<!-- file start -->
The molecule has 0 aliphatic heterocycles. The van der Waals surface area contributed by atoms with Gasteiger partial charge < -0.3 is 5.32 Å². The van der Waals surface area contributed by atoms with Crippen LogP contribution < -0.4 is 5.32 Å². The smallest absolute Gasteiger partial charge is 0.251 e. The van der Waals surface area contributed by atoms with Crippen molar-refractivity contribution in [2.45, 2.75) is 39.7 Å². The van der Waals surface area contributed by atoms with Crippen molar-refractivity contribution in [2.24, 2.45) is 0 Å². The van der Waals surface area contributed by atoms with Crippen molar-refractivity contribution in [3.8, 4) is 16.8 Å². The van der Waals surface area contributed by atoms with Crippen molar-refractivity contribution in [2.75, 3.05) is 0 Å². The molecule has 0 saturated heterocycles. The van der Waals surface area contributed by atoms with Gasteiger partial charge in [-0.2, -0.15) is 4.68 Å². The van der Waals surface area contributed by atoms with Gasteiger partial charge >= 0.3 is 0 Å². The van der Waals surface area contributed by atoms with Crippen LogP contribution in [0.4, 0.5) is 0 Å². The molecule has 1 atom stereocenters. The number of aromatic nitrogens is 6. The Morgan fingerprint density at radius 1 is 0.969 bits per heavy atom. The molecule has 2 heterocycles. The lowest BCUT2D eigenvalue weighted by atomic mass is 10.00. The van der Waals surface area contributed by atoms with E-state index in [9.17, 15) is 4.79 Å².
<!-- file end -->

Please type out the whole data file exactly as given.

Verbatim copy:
The molecule has 0 aliphatic heterocycles. The van der Waals surface area contributed by atoms with Gasteiger partial charge < -0.3 is 5.32 Å². The van der Waals surface area contributed by atoms with Crippen LogP contribution < -0.4 is 5.32 Å². The smallest absolute Gasteiger partial charge is 0.251 e. The van der Waals surface area contributed by atoms with Crippen molar-refractivity contribution in [2.45, 2.75) is 39.7 Å². The van der Waals surface area contributed by atoms with Crippen molar-refractivity contribution in [2.24, 2.45) is 0 Å². The van der Waals surface area contributed by atoms with Crippen molar-refractivity contribution in [3.8, 4) is 16.8 Å². The van der Waals surface area contributed by atoms with Crippen molar-refractivity contribution in [2.75, 3.05) is 0 Å². The molecule has 0 saturated heterocycles. The van der Waals surface area contributed by atoms with Gasteiger partial charge in [-0.2, -0.15) is 4.68 Å². The van der Waals surface area contributed by atoms with Gasteiger partial charge >= 0.3 is 0 Å². The van der Waals surface area contributed by atoms with Crippen LogP contribution in [0.4, 0.5) is 0 Å². The molecule has 1 atom stereocenters. The number of aromatic nitrogens is 6. The Morgan fingerprint density at radius 1 is 0.969 bits per heavy atom. The molecule has 2 heterocycles. The lowest BCUT2D eigenvalue weighted by atomic mass is 10.00. The van der Waals surface area contributed by atoms with E-state index in [9.17, 15) is 4.79 Å².